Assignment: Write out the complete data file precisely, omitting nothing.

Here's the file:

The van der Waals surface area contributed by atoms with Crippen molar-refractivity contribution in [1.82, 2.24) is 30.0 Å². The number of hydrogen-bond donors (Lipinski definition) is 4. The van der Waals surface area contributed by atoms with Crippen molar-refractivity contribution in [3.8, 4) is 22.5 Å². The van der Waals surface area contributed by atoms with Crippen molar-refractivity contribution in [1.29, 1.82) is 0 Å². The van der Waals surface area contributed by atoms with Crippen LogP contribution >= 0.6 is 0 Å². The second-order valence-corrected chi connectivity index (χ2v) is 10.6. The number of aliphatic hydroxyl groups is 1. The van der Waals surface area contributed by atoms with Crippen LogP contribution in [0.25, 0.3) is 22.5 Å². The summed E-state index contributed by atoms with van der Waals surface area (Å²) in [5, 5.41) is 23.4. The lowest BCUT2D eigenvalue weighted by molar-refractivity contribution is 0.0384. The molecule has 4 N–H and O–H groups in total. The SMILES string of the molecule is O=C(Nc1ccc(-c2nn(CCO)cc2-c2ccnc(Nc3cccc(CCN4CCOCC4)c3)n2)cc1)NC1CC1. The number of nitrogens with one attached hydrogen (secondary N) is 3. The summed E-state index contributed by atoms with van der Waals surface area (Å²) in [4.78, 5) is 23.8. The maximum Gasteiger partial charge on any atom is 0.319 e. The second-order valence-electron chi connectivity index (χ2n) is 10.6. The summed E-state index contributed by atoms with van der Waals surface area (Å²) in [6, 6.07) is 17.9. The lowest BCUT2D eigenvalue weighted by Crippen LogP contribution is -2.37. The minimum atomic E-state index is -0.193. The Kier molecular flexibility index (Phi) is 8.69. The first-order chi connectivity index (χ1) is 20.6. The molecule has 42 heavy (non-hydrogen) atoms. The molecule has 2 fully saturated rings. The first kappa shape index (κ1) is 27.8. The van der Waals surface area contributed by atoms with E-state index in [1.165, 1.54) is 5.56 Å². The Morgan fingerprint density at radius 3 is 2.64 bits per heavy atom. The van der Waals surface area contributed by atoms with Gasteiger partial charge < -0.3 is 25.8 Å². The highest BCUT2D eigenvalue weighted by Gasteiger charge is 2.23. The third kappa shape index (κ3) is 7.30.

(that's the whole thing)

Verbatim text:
The van der Waals surface area contributed by atoms with Crippen molar-refractivity contribution in [1.82, 2.24) is 30.0 Å². The number of hydrogen-bond donors (Lipinski definition) is 4. The van der Waals surface area contributed by atoms with Crippen molar-refractivity contribution in [3.8, 4) is 22.5 Å². The van der Waals surface area contributed by atoms with Crippen molar-refractivity contribution in [1.29, 1.82) is 0 Å². The van der Waals surface area contributed by atoms with Crippen LogP contribution >= 0.6 is 0 Å². The second-order valence-corrected chi connectivity index (χ2v) is 10.6. The number of aliphatic hydroxyl groups is 1. The van der Waals surface area contributed by atoms with Crippen LogP contribution in [0.25, 0.3) is 22.5 Å². The summed E-state index contributed by atoms with van der Waals surface area (Å²) in [5, 5.41) is 23.4. The lowest BCUT2D eigenvalue weighted by molar-refractivity contribution is 0.0384. The molecule has 4 N–H and O–H groups in total. The SMILES string of the molecule is O=C(Nc1ccc(-c2nn(CCO)cc2-c2ccnc(Nc3cccc(CCN4CCOCC4)c3)n2)cc1)NC1CC1. The number of nitrogens with one attached hydrogen (secondary N) is 3. The summed E-state index contributed by atoms with van der Waals surface area (Å²) in [4.78, 5) is 23.8. The maximum Gasteiger partial charge on any atom is 0.319 e. The second-order valence-electron chi connectivity index (χ2n) is 10.6. The summed E-state index contributed by atoms with van der Waals surface area (Å²) in [6, 6.07) is 17.9. The lowest BCUT2D eigenvalue weighted by Crippen LogP contribution is -2.37. The minimum atomic E-state index is -0.193. The Kier molecular flexibility index (Phi) is 8.69. The first-order chi connectivity index (χ1) is 20.6. The molecule has 42 heavy (non-hydrogen) atoms. The molecule has 2 fully saturated rings. The first kappa shape index (κ1) is 27.8. The van der Waals surface area contributed by atoms with E-state index in [1.165, 1.54) is 5.56 Å². The Morgan fingerprint density at radius 3 is 2.64 bits per heavy atom. The van der Waals surface area contributed by atoms with Gasteiger partial charge < -0.3 is 25.8 Å². The highest BCUT2D eigenvalue weighted by Gasteiger charge is 2.23. The third kappa shape index (κ3) is 7.30.